“You have to get your SBA’s, SUA’s, T’s and A’s in order to have an organized portfolio, Sridatt,” said the Lead Instructor of Portfolio Based Language Assessment (PBLA) implementation. “You also have to get,” continued the official, “peer evaluations [PE’s], learner reflections [LR’s], and inventory checklists [IC’s], all in order to have a good, organised portfolio.” The order and presentation of the portfolio, not the teaching of the language itself, seems paramount. I welcome myself to the new world of English as a second language teaching, even though my new teaching practices are not aligned with my educational philosophy.
By the time the individual was finished, I was beginning to see a sort of preoccupation over skill building activities (SBA’s), skill using activities (SUA’s) tasks (T’s) and assessments (A’s). When the individual was gone, it didn’t take much reflection to conclude that Portfolio Based Language Assessment (PBLA) seems to be a faulty assembly line approach to education. Both the didactic language and its teaching now appear fixed. The teaching of language is now task specific and it feels like teaching excludes such things as discovery learning, problem-based learning or expository teaching (Johnson, 2018). What now matters, so it seems, is the acquisition of competencies and the assessment of tasks. The latter is the only determinant of what a student has learned. It must be noted that local high schools and colleges have yet to set up a procedure to evaluate a portfolio for credit purposes. The question is, are the competencies transferable?
Fundamental issues with PBLA
Every good and firm structure, as everyone knows, must have strong, interconnected parts or components. The PBLA approach to teaching and learning appears to have missing components or components that contradict its stated objective. Space allows raising only two issues: The lack of a syllabus and competency-based assessment.
PBLA needs a syllabus
The Canadian government says there is “the need for a nationally recognized set of language standards” (Canadian Language Benchmarks: English as a Second Language for Adults, 2012, p. 1). No one would disagree with that, however, the first thing one confronts is the lack of a syllabus to achieve such a goal. Noting that something is missing, I ventured to research and learned that “task-based language teaching requires a syllabus in which the content is specified in terms of the tasks to be performed” (Ellis, 2013, p.5). “Ready- to -use classroom tasks” syllabuses (Desyatova, 2017, p. 38) are being used elsewhere.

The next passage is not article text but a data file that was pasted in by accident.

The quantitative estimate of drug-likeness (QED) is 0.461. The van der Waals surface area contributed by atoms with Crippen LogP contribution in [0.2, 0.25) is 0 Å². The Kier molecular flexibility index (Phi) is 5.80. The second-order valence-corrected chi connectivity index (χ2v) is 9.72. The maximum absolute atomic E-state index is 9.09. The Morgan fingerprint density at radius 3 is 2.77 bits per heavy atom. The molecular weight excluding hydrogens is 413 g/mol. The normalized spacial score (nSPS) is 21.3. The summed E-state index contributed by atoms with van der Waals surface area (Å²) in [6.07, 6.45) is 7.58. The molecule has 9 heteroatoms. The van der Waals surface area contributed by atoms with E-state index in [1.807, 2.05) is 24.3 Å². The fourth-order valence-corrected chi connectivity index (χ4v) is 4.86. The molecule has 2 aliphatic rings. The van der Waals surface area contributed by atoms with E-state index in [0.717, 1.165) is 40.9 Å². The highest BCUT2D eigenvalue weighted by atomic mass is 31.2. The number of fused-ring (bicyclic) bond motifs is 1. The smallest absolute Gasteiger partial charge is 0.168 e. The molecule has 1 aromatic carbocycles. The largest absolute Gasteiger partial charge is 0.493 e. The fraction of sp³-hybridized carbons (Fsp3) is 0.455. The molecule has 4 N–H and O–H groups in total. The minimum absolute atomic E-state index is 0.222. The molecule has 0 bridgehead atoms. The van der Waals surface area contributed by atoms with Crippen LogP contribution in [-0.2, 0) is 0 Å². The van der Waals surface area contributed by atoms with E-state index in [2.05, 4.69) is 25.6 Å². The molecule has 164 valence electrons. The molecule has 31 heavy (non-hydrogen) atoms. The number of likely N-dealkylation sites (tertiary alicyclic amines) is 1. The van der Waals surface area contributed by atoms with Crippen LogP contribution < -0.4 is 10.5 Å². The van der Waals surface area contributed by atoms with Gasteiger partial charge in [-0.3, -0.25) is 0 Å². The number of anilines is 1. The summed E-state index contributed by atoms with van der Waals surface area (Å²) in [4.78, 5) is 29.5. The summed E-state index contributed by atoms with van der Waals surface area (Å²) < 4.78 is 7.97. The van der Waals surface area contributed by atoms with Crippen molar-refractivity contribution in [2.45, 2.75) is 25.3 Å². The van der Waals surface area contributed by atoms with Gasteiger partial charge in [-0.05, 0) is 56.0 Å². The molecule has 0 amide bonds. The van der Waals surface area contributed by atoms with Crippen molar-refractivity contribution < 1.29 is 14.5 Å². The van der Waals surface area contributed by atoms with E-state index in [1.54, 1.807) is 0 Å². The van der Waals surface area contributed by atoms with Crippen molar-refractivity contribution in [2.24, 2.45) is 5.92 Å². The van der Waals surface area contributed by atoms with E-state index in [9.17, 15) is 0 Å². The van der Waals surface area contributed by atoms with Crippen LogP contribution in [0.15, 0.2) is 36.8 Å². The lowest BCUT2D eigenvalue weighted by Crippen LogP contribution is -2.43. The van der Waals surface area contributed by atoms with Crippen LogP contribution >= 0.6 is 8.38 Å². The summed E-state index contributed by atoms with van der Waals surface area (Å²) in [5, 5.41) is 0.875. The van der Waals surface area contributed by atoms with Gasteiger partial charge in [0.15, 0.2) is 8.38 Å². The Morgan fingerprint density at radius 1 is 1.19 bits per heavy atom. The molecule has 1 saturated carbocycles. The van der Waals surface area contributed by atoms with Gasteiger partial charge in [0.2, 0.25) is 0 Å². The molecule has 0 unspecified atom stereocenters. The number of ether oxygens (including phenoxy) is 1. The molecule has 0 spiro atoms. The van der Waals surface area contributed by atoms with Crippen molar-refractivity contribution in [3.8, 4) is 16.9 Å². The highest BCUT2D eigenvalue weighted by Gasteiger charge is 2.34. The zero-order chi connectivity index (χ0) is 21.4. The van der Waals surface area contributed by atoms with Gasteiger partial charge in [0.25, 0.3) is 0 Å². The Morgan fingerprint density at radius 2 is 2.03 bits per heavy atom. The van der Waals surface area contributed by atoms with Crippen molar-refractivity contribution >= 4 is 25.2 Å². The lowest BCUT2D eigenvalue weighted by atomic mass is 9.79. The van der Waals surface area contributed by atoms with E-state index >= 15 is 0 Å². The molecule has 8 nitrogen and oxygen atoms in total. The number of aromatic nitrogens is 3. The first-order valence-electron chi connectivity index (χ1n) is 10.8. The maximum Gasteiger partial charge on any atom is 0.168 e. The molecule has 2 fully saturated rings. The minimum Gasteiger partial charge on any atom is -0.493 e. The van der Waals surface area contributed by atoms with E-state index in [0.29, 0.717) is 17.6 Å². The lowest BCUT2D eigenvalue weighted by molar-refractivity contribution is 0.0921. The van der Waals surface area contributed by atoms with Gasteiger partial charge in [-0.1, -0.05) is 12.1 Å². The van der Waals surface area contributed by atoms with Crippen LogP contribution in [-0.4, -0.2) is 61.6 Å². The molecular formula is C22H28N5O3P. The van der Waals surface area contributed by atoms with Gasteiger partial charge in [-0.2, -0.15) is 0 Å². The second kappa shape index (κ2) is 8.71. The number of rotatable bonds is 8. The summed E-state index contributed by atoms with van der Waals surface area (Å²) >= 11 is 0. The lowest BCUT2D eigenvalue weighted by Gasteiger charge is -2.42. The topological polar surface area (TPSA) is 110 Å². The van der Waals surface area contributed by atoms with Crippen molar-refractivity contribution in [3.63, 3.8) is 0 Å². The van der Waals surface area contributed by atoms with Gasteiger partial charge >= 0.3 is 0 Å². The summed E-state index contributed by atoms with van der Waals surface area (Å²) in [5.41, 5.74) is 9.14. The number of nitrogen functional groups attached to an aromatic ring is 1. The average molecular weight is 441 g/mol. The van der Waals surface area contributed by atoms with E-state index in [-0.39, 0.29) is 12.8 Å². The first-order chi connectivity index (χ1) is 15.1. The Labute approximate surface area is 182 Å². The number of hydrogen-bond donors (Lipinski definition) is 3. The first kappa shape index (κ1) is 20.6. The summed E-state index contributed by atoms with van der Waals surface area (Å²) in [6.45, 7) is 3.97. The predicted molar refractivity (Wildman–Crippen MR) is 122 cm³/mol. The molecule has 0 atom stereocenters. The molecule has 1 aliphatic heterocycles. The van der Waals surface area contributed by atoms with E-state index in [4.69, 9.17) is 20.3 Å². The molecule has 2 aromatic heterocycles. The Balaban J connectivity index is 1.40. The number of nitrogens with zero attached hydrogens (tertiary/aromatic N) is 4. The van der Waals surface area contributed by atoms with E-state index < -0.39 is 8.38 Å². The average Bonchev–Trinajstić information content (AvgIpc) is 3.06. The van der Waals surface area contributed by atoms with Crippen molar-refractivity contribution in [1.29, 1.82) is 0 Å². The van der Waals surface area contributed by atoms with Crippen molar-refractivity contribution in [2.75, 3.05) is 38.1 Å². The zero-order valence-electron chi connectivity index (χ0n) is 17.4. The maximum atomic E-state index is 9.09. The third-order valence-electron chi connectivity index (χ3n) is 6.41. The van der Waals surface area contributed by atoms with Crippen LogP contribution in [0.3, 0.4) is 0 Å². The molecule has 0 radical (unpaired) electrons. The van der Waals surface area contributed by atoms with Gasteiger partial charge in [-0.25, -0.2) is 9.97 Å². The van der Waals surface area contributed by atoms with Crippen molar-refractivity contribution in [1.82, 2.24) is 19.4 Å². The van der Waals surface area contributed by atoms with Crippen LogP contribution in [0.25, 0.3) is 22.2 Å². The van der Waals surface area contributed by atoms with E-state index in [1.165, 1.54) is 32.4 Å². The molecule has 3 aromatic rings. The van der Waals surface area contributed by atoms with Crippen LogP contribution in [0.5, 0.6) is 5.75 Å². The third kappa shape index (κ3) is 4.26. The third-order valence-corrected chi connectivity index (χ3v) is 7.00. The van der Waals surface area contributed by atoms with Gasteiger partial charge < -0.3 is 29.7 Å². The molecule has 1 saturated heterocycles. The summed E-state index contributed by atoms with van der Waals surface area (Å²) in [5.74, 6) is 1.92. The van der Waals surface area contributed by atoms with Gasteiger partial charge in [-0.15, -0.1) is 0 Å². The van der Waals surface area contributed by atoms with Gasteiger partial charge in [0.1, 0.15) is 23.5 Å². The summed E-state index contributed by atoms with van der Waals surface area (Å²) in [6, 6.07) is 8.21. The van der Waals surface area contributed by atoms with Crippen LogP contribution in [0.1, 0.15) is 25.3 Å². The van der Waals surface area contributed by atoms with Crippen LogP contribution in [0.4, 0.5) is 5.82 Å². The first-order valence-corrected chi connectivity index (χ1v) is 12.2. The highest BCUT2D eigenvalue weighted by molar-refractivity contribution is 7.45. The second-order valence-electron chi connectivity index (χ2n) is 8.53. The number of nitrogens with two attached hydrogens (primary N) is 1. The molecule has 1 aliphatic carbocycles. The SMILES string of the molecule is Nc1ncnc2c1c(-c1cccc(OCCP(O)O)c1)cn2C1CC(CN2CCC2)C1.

The tasks we create now are from the learners’ needs assessment. That concurs with the principles of adult education (andragogy) which states that adults want to learn what’s most important to them (for a discussion, see Knowles, 1984). I am in complete agreement with that, but how can we achieve a national standard if there is not a national syllabus to follow? Another question that arises over learners’ needs is whether their “subjective learning needs … reflect their objective language needs” (Desyatova, 2017, p. 39). My question is whether the tasks I now assess would be of much importance to my learners when they confront their objective language needs, noting that our society is ever changing. Another problem that comes to mind as Ellis (2013) has pointed out is “how tasks can be ordered to ensure a full and systematic coverage of the linguistic features that learners need to learn” (p. 21).
The incongruity of competency-based task assessments
The inclusion of competency-based assessment in PBLA seems to contradict the spirit of the learner-centered approach posited by PBLA. The latter engages learners in goal setting, peer and self-assessment, needs assessments and student-teacher progress conferences (see, Mudzingwa, 2017). When PBLA requires the mastery of tasks through a competency-based approach to learning, the learner-centered approach ceases to exist. Competency-based assessment is an objectivist, behaviourialist outcome where the mastery of the subject (in this case tasks) determines who stays and who goes up. It is anathema to the learner- centered approach.
The individual components of PBLA may have sound research behind it. However, the assessment of individualized tasks cannot lead to a national language strategy which has national benchmarks and competencies. A national syllabus is needed. National competencies are fine, but their current implementation and achievement (i.e. results focused) go against the grain of adult education (andragogy) in our learner-centered, liberal democratic society.
What has been your experience in using PBLA?
Centre for Canadian Language Benchmarks. (2012). Canadian Language Benchmarks: English as a Second language for Adults. Ottawa: Centre for Canadian Language Benchmarks.
Desyatova, Y. (2017). Implementing task-based language teaching in Belgium. Contact, 43(3), 37 – 43.
Ellis, R. (2013). Task-based language teaching: Responding to the critics. University of Sydney Papers in TESOL, 8, 1 – 27.
Johnson, A. (2018). Being and becoming an expert teacher. Academica.Edu. Retrieved from https://www.academica.edu34992046/BEING_AND_BECOMING_EXPERT_TEACHER
Knowles, M.S. (1984). Andragogy in action. San Francisco: Jossey-Bass.
Mudzingwa, C. (2017). The Portfolio-Based Language Assessment (PBLA): Suitable for Adult Learners? BC TEAL Journal, 2(1), 14 – 24.
Post written by Sridatt Lakhan. After completing his TESL Instructors’ Course from the Ministry of Citizenship in 1991, Sridatt started as an ESL instructor with the Toronto District School Board. He has a BA from the University of Guyana, an MA from the University of Windsor, and a BEd (Adult Education) from Brock University. He has written extensively for a number of publications including peer-reviewed journals.